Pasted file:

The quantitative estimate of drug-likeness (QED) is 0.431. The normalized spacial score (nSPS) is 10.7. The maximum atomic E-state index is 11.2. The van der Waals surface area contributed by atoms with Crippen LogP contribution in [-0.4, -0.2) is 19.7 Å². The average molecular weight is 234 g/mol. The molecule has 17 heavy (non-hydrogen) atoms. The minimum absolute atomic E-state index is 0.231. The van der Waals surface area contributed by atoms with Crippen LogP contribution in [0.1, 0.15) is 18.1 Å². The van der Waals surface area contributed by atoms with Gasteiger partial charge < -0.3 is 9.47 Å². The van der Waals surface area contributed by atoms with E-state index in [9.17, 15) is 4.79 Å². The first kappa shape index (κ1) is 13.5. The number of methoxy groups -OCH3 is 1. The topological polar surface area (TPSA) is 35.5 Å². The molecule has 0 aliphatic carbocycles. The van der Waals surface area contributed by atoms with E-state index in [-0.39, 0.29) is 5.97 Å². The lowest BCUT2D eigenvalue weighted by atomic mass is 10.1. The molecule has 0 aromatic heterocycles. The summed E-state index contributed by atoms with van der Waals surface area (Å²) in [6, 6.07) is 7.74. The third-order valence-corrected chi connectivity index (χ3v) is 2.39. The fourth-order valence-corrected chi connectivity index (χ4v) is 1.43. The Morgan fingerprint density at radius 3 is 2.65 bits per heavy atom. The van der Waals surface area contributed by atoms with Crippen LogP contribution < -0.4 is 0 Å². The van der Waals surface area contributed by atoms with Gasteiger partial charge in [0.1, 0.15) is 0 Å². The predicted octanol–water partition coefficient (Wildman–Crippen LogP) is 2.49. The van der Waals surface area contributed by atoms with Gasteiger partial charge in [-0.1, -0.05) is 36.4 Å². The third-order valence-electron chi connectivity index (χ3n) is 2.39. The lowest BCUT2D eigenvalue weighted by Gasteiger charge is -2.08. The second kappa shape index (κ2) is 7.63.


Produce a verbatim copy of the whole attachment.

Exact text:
The quantitative estimate of drug-likeness (QED) is 0.431. The normalized spacial score (nSPS) is 10.7. The maximum atomic E-state index is 11.2. The van der Waals surface area contributed by atoms with Crippen LogP contribution in [-0.4, -0.2) is 19.7 Å². The average molecular weight is 234 g/mol. The molecule has 17 heavy (non-hydrogen) atoms. The minimum absolute atomic E-state index is 0.231. The van der Waals surface area contributed by atoms with Crippen LogP contribution in [0.1, 0.15) is 18.1 Å². The van der Waals surface area contributed by atoms with Gasteiger partial charge < -0.3 is 9.47 Å². The van der Waals surface area contributed by atoms with E-state index in [9.17, 15) is 4.79 Å². The first kappa shape index (κ1) is 13.5. The number of methoxy groups -OCH3 is 1. The topological polar surface area (TPSA) is 35.5 Å². The molecule has 0 aliphatic carbocycles. The van der Waals surface area contributed by atoms with E-state index in [-0.39, 0.29) is 5.97 Å². The lowest BCUT2D eigenvalue weighted by atomic mass is 10.1. The molecule has 0 aromatic heterocycles. The summed E-state index contributed by atoms with van der Waals surface area (Å²) in [6, 6.07) is 7.74. The third-order valence-corrected chi connectivity index (χ3v) is 2.39. The fourth-order valence-corrected chi connectivity index (χ4v) is 1.43. The Morgan fingerprint density at radius 3 is 2.65 bits per heavy atom. The van der Waals surface area contributed by atoms with Crippen LogP contribution < -0.4 is 0 Å². The van der Waals surface area contributed by atoms with Gasteiger partial charge in [0.1, 0.15) is 0 Å². The predicted octanol–water partition coefficient (Wildman–Crippen LogP) is 2.49. The van der Waals surface area contributed by atoms with Gasteiger partial charge in [-0.1, -0.05) is 36.4 Å². The third-order valence-electron chi connectivity index (χ3n) is 2.39. The lowest BCUT2D eigenvalue weighted by Gasteiger charge is -2.08. The second kappa shape index (κ2) is 7.63.